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BLOGInsight: Dark Patterns

by Randall CraigFiled in: Make It Happen Tipsheet, Blog, Insight, Service, TrustTagged as: , , , ,

Do dark patterns build your business… or lose trust? If you haven’t heard of dark patterns, it is a term first coined by Harry Brignull, a UX specialist, back in 2010, that describes tricks that websites and apps use to get you to do things that you didn’t intend to do. This can range from signing up for a newsletter, purchasing a product, or NOT cancelling a subscription.

Insight: Dark Patterns

Dark patterns rely on a strong understanding of human psychology and online behavior to shuttle people along a path, usually with an unexpected outcome.

Two examples come to mind. When one registers a domain name, there is usually a price attached to it, usually about $15. But on the way to the checkout page, there is an option where you can choose to have your registration be private — which most people check. Then on the checkout page itself, there is the domain that you were to purchase, but for two years, not one, and with the privacy service added — for both years. The total price might now be as much as four times the initial quoted amount. Even worse, some domain registrars also use dark patterns to add related domains (e.g. .org. net. etc.), email, and web hosting services.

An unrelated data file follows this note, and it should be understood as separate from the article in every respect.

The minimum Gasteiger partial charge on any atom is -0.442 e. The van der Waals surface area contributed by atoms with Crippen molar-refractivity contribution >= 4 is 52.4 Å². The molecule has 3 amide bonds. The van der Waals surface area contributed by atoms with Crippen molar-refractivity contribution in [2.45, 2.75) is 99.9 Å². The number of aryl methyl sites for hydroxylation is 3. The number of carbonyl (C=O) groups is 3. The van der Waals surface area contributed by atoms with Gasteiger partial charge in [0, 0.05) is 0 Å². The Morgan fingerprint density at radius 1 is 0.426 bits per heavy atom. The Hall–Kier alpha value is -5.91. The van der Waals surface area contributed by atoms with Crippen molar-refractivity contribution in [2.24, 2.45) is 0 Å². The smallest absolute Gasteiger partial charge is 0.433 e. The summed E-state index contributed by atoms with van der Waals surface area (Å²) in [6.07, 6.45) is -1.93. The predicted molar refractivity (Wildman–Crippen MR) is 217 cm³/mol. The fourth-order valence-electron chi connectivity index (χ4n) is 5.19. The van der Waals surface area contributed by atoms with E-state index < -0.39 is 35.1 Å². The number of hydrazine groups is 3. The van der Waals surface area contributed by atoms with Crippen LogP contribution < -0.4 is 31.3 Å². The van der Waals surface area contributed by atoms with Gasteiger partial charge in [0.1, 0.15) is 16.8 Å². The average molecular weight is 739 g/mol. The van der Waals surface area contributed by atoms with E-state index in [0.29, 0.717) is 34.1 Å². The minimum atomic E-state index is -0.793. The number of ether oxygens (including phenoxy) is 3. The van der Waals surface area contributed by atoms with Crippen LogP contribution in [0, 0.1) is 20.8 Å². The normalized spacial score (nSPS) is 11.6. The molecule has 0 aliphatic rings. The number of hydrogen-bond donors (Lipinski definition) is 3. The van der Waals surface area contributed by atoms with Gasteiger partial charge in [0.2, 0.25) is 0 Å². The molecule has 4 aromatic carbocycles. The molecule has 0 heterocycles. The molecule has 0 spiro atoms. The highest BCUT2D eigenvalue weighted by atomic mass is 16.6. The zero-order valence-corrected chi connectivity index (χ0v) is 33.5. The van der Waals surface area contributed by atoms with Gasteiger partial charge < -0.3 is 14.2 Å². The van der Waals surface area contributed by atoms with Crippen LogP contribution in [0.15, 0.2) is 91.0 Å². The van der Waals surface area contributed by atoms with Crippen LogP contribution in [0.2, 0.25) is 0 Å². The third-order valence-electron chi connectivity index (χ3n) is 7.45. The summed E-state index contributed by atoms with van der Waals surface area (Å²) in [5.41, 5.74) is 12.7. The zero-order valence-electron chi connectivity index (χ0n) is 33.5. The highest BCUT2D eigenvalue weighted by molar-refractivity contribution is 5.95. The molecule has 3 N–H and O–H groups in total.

Another example comes from and the process they use to dissuade users from unsubscribing from their Prime service. At the time of this writing time, there are no fewer than five screens with carrot-and-stick messaging warning you not to unsubscribe, all embedded in an overly slick interface designed to keep you subscribed.

So why do sites use dark patterns? Here’s the argument:

  • We want to increase sales and subscriptions.
  • We want to reduce attrition and churn.
  • We want to capture more about our prospects and clients in our database. (After all, our online “service” is free…)
  • We are just providing the consumer all of the information they need to make their decision. It’s up to them to read all of the details.

Sadly, except for the last item, which is actually a post facto rationalization, none of these have the user’s interests at heart. And while dark patterns will likely achieve their business objectives, the cost is a steep one: users feel frustrated, or uncertain, or scared, and later when they realize they’ve been had, they feel cheated.

And they will share their experiences online. There are over 500K search results for Dark Patterns on Google, and an untold number of discussions on the topic in social media. If building your business is based on trust, then using Dark Patterns is not the way to go.


Look at each of the digital touchpoints that your prospects and clients must use: have you unwittingly implemented Dark Patterns? If so, improve your trust by shining a bright light in this area: remove the dark patterns and be more transparent in your digital experiences.

Related post: Trust Killers, Pricing Strategy

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